Peer review is a mandatory process for all hospitals in the United States. It was developed to ensure that patients receive a consistent level of care and to promote standardization in practice. It involves retrospective chart reviews in which adherence to hospital guidelines and assessment of overall care is evaluated (Bader et al, 2021). Most often, cases are referred if they meet certain maternal or neonatal triggers defined by the organization or if there are concerns regarding substandard management.
The following are examples of maternal and neonatal triggers:
- elective delivery at less than 39 weeks gestation
- massive postpartum hemorrhage (requiring transfusion of > 4 U packed red blood cells)
- maternal admission to an intensive care unit
- unplanned operative injury
- shoulder dystocia with birth injury
- neonatal birth injury
- term newborn transfer to a neonatal intensive care unit
TJC requires a peer review process to be in place for hospital accreditation. There is no standard in how peer review is conducted. For example, it is not required for physicians to conduct the reviews. This presents a disadvantage due to a lack of physician perspective in the management provided. A structure that includes physicians and those with similar training would allow for this perspective to be assessed. Some hospitals have committees with both physician and non-physician members including nurses and nurse practitioners. The value in bringing other disciplines into this process is they present a different viewpoint and a more comprehensive picture can be obtained (Bader et al, 2021).
Once the case is reviewed, if there are any concerns in the management of the patient the providers involved are sent a letter with specific questions regarding their actions and/or care. Hence, providers need to reflect on and describe the rationale for their actions. The group makes final decisions based on the provider’s response. The end result may be recommendations for individual practice changes or education, or systems/process changes. As such, it can be a good learning opportunity for providers being reviewed and those on the committee.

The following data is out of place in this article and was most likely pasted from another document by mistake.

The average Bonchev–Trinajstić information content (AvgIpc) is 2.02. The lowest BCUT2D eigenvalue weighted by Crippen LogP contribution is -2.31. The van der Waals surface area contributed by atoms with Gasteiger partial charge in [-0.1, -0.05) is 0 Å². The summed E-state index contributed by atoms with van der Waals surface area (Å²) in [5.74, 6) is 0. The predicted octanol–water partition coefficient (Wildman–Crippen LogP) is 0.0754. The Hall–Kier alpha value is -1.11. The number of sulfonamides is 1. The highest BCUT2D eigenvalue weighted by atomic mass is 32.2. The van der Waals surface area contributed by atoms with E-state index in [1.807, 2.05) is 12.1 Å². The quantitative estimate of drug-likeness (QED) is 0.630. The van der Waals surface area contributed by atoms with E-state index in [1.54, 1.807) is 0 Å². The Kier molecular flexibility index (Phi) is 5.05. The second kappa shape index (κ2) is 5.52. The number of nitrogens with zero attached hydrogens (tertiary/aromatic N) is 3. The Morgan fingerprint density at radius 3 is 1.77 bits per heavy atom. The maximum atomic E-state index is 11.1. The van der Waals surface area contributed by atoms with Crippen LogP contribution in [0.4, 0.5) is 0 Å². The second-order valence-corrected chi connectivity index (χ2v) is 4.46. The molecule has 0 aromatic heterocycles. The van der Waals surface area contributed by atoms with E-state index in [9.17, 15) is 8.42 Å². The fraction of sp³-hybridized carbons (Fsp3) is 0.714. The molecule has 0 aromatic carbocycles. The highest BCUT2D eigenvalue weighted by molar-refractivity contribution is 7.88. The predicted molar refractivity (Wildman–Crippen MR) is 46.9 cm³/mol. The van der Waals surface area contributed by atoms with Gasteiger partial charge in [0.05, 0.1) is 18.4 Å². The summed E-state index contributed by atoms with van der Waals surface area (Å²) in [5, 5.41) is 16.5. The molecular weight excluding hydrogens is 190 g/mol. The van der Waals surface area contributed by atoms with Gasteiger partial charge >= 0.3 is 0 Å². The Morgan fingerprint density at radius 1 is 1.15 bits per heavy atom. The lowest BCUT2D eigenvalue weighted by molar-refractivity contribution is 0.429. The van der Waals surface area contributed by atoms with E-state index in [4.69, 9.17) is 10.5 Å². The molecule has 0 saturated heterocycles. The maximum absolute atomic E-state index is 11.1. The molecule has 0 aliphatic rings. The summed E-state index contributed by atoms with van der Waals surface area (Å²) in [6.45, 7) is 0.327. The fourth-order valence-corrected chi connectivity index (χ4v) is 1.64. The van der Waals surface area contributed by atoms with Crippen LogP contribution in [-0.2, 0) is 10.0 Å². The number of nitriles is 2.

Challenges with Peer Review
One of the challenges with peer review is the potential for hindsight and outcome bias. Hindsight bias involves looking back on an event, with knowledge of the outcome, and overestimating one’s ability to have predicted the outcome at the time (Britannica, n.d.). Outcome bias refers to the influence that knowing the outcome has on assessing the quality of care delivered. Suggested strategies to reduce both hindsight and outcome bias include: withholding outcome discussion until reviewers have provided their own predictions, and considered all potential diagnoses (Bader et al, 2021). The only caveat to using the strategy of withholding outcome information is that often when bad outcomes occur, the information is widely known by staff on the unit.
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Bader, H., Abdulelah, M., Maghnam, R., & Chin, D. (2021). Clinical peer Review; A mandatory process with potential inherent bias in desperate need of reform. Journal of Community Hospital Internal Medicine Perspectives, 11(6), 817–820. https://doi.org/10.1080/20009666.2021.1965704
Britannica (n.d.) Hindsight bias. Retrieved from https://www.britannica.com/topic/hindsight-bias
Copyright by Jeanette Zocco MSN, RNC-OB, C-EFM, C-ONQS